Sunday, December 11, 2005

News - Roche agrees with laboratories to produce extra flu treatment - US senator

Swiss drug giant Roche Pharmaceuticals has made agreements with 15 laboratories in the United States to produce extra quantities of its Tamiflu medicine to counter avian flu, a US senator said Thursday.

Senator Charles Schumer said in a statement that Roche was about to announce the accords, which have been made with Teva Pharmaceuticals, Mylan Laboratories and 13 other firms.

But he said the deal depends on the US government and other countries making firm orders for the extra Tamilflu.

"Roche has made the right decision," Schumer said. "Instead of closely holding their patent rights and production techniques, in the face of a global health risk, they've moved swiftly to partner with multiple companies to dramatically increase production of this potentially life-saving drug."

He urged the US administration and Congress to act quickly to vote money to build a Tamiflu stockpile. The treatment is considered the most effective available to counter the H5N1 avian flu which has killed almost 70 people in Asia since 2003.

Roche holds the exclusive rights to manufacturing Tamiflu, but demand for the drug has risen dramatically because of fears of an avian flu pandemic.

Schumer on Thursday praised Roche for its decision and called on officials in the administration of President George W. Bush to quickly take advantage of the company's offer.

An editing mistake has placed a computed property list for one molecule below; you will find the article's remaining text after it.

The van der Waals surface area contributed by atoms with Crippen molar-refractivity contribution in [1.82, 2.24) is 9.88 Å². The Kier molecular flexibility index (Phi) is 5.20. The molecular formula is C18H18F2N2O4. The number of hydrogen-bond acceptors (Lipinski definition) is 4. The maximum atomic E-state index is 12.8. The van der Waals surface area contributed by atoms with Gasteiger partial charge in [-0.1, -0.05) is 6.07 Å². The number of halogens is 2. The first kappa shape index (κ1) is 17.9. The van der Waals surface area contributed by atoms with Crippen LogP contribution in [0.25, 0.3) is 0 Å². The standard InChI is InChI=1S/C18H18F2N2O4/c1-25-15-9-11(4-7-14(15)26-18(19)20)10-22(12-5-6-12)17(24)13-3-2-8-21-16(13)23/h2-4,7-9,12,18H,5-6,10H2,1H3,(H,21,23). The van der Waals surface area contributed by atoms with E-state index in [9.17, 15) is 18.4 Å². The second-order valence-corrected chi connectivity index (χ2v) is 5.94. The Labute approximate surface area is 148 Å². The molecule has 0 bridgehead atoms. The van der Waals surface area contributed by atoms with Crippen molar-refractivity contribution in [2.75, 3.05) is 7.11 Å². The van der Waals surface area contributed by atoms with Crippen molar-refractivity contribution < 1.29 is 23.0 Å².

"The administration and Congress must provide funding for those stockpiles immediately now that Roche has stepped up and made significant progress towards increasing Tamiflu production," he said.

Some scientists believe there may have been cases of human-to-human transmission of the virus, in addition to the cases of humans becoming infected after being in close contact with infected poultry.

Meanwhile, in a speech Thursday, the Republican leader of the US Senate, Bill Frist, said there is an urgent need to address the threat of an avian flu pandemic -- even moreso now that the US public appears less panicked about a future global outbreak of the disease.

Frist insisted that the threat of the disease remains undiminished.

"A viral pandemic is no longer a question of if, but it's a question of when," he said.

"In recent weeks, the growing death toll of the avian flu virus and that mounting drumbeat of discussion have placed the virus under the microscope of the public eye," said Frist, who is a medical doctor by training.

"While the story may recede from the cover of Newsweek and the centerfold of Time, I know that a threat that strikes at our very mortality, as this does, must not recede from the backdrop of our public concern," he said. - AFP /dt


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